UN Secretary General Antonio Guterres on Wednesday called for more disability-inclusive development.
Persons with disabilities were dying “at vastly higher rates”, all because they faced “persistent barriers in health systems”. In developing countries “which are strangled financially”, Mr. Guterres noted that people with disabilities were among the first victims, he told the opening of the second Global Disability Summit.
Mr. Guterres said that as schools have had to shut because of the coronavirus, many students with disabilities have been left without access to technology and assisted learning devices, making effective remote learning impossible.
According to the UN Children’s Fund, UNICEF, there are 240 million children with disabilities in the world.Half have never attended school, the agency said on Wednesday, while up to one in three do not eat enough decent food to grow and thrive.
In a bid to ensure that all children with a disability have access to education, health, emergency response, social protection, family and community life, UNICEF pledged on Wednesday to mainstream disability in all of its research.
The agency also urged increased investment in technology and equipment to support vulnerable children with specific needs, thereby increasing their opportunities for education, employment and social engagement.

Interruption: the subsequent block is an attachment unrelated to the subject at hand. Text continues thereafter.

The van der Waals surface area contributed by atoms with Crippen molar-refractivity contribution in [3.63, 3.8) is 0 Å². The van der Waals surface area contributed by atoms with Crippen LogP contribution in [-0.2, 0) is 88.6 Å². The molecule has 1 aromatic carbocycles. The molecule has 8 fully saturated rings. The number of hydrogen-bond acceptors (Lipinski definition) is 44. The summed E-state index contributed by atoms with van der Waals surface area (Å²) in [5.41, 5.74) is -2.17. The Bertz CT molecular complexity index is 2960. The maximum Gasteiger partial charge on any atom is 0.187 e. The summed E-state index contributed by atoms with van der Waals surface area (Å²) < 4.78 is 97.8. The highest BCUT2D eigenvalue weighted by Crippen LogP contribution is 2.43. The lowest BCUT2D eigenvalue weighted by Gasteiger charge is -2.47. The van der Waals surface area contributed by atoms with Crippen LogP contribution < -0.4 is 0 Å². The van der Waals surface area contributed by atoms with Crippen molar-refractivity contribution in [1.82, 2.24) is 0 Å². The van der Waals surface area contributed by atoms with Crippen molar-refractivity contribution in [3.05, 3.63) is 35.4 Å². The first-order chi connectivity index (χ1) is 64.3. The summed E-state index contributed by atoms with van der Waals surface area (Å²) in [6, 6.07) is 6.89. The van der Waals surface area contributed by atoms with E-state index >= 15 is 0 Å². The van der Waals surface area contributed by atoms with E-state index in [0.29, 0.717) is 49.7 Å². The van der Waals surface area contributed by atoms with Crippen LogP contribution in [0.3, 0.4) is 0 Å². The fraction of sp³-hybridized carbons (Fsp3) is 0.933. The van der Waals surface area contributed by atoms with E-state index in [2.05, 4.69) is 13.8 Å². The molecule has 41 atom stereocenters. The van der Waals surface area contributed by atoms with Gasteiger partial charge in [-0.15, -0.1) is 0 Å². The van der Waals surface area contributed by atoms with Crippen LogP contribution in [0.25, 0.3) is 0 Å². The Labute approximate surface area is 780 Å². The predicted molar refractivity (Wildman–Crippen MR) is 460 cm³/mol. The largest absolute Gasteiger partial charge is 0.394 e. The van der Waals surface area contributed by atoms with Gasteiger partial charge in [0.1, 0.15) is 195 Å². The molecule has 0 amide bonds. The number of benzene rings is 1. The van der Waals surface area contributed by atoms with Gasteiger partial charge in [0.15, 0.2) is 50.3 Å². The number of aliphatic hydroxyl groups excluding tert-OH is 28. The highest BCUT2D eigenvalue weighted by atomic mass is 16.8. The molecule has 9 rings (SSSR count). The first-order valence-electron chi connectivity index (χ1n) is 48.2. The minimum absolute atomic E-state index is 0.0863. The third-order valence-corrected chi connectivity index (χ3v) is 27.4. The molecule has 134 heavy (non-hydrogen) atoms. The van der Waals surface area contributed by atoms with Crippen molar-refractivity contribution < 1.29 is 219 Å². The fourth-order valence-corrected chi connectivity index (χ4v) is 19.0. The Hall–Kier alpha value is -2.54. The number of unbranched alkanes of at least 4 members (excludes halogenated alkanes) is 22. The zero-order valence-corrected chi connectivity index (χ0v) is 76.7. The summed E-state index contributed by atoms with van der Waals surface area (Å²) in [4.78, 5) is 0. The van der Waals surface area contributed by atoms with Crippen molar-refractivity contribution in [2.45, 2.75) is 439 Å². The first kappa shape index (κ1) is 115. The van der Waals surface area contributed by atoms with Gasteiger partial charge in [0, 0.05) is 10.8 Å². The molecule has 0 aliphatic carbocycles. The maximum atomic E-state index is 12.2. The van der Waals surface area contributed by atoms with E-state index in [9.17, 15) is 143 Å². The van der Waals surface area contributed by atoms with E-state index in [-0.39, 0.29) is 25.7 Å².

“Assistive technology like wheelchairs, prosthetics, hearing aids and glasses give people with disabilities the chance to overcome barriers and demonstrate what they can do, rather than what they cannot,” said UNICEF Executive Director, Henrietta Fore.
The UN Secretary-General also warned that “workers with disabilities – who were already experiencing exclusion and marginalization – are often the first to lose their jobs and the last to be re-hired”.
To address these issues, among many others, Mr. Guterres called for decisive action to promote the rights of persons with disabilities in every corner of the world and in every facet of life.
“Everyone, everywhere must be free to go to school, to access health care, to start a family, have decent work and participate fully in all spheres of economic, social, cultural, and political life,” he said, before calling for reforms to the global financial system, to allow “far greater investments in disability inclusion, to create accessible environments and opportunities everywhere”.